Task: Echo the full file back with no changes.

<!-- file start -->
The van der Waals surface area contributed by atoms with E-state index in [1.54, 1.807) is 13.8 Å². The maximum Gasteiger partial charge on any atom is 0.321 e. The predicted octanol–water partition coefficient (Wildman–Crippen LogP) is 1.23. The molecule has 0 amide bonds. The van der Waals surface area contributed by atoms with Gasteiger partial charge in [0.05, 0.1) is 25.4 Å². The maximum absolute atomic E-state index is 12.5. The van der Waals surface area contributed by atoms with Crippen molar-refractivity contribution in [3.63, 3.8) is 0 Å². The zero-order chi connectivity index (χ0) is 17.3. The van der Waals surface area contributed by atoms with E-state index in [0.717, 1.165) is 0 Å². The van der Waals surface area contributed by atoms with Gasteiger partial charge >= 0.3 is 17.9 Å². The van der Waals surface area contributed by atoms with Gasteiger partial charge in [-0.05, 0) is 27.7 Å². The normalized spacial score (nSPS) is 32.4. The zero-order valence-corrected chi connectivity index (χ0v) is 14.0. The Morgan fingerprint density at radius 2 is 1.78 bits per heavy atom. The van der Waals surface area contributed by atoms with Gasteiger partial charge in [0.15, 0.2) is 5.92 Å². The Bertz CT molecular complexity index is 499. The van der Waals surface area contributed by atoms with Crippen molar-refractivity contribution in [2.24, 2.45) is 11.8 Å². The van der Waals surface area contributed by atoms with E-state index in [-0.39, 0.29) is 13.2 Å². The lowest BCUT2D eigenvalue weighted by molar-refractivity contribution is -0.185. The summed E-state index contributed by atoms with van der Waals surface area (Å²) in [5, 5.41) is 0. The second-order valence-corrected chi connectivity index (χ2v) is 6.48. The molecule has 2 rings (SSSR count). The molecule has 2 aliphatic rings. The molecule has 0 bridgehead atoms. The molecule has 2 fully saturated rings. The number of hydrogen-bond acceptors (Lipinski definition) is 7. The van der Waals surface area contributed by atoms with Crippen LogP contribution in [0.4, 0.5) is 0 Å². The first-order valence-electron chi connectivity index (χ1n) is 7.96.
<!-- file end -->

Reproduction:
The van der Waals surface area contributed by atoms with E-state index in [1.54, 1.807) is 13.8 Å². The maximum Gasteiger partial charge on any atom is 0.321 e. The predicted octanol–water partition coefficient (Wildman–Crippen LogP) is 1.23. The molecule has 0 amide bonds. The van der Waals surface area contributed by atoms with Gasteiger partial charge in [0.05, 0.1) is 25.4 Å². The maximum absolute atomic E-state index is 12.5. The van der Waals surface area contributed by atoms with Crippen molar-refractivity contribution in [3.63, 3.8) is 0 Å². The zero-order chi connectivity index (χ0) is 17.3. The van der Waals surface area contributed by atoms with E-state index in [0.717, 1.165) is 0 Å². The van der Waals surface area contributed by atoms with Gasteiger partial charge >= 0.3 is 17.9 Å². The van der Waals surface area contributed by atoms with Gasteiger partial charge in [-0.05, 0) is 27.7 Å². The normalized spacial score (nSPS) is 32.4. The zero-order valence-corrected chi connectivity index (χ0v) is 14.0. The Morgan fingerprint density at radius 2 is 1.78 bits per heavy atom. The van der Waals surface area contributed by atoms with Gasteiger partial charge in [0.15, 0.2) is 5.92 Å². The Bertz CT molecular complexity index is 499. The van der Waals surface area contributed by atoms with Crippen molar-refractivity contribution in [2.24, 2.45) is 11.8 Å². The van der Waals surface area contributed by atoms with E-state index in [-0.39, 0.29) is 13.2 Å². The lowest BCUT2D eigenvalue weighted by molar-refractivity contribution is -0.185. The summed E-state index contributed by atoms with van der Waals surface area (Å²) in [5, 5.41) is 0. The second-order valence-corrected chi connectivity index (χ2v) is 6.48. The molecule has 2 rings (SSSR count). The molecule has 2 aliphatic rings. The molecule has 0 bridgehead atoms. The molecule has 2 fully saturated rings. The number of hydrogen-bond acceptors (Lipinski definition) is 7. The van der Waals surface area contributed by atoms with Crippen LogP contribution in [0.4, 0.5) is 0 Å². The first-order valence-electron chi connectivity index (χ1n) is 7.96.